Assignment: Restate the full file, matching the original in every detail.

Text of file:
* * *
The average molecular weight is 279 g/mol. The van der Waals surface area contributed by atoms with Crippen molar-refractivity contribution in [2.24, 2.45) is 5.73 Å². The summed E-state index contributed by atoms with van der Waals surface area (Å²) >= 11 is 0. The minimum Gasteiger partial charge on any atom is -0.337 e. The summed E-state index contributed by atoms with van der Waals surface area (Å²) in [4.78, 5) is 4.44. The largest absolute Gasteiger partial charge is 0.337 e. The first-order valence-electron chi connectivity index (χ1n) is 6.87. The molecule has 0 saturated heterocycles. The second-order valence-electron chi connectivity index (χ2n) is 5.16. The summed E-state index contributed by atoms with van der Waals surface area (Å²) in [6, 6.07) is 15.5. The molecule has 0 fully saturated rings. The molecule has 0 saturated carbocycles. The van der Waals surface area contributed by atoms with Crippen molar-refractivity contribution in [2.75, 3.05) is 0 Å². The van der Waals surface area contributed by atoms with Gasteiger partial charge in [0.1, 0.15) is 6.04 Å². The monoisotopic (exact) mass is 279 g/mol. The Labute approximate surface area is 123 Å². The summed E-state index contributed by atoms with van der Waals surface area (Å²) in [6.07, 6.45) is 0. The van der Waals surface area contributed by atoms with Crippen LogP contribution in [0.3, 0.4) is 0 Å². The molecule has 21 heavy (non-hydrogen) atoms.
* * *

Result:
The average molecular weight is 279 g/mol. The van der Waals surface area contributed by atoms with Crippen molar-refractivity contribution in [2.24, 2.45) is 5.73 Å². The summed E-state index contributed by atoms with van der Waals surface area (Å²) >= 11 is 0. The minimum Gasteiger partial charge on any atom is -0.337 e. The summed E-state index contributed by atoms with van der Waals surface area (Å²) in [4.78, 5) is 4.44. The largest absolute Gasteiger partial charge is 0.337 e. The first-order valence-electron chi connectivity index (χ1n) is 6.87. The molecule has 0 saturated heterocycles. The second-order valence-electron chi connectivity index (χ2n) is 5.16. The summed E-state index contributed by atoms with van der Waals surface area (Å²) in [6, 6.07) is 15.5. The molecule has 0 fully saturated rings. The molecule has 0 saturated carbocycles. The van der Waals surface area contributed by atoms with Crippen molar-refractivity contribution in [2.75, 3.05) is 0 Å². The van der Waals surface area contributed by atoms with Gasteiger partial charge in [0.1, 0.15) is 6.04 Å². The monoisotopic (exact) mass is 279 g/mol. The Labute approximate surface area is 123 Å². The summed E-state index contributed by atoms with van der Waals surface area (Å²) in [6.07, 6.45) is 0. The van der Waals surface area contributed by atoms with Crippen LogP contribution in [0.3, 0.4) is 0 Å². The molecule has 21 heavy (non-hydrogen) atoms.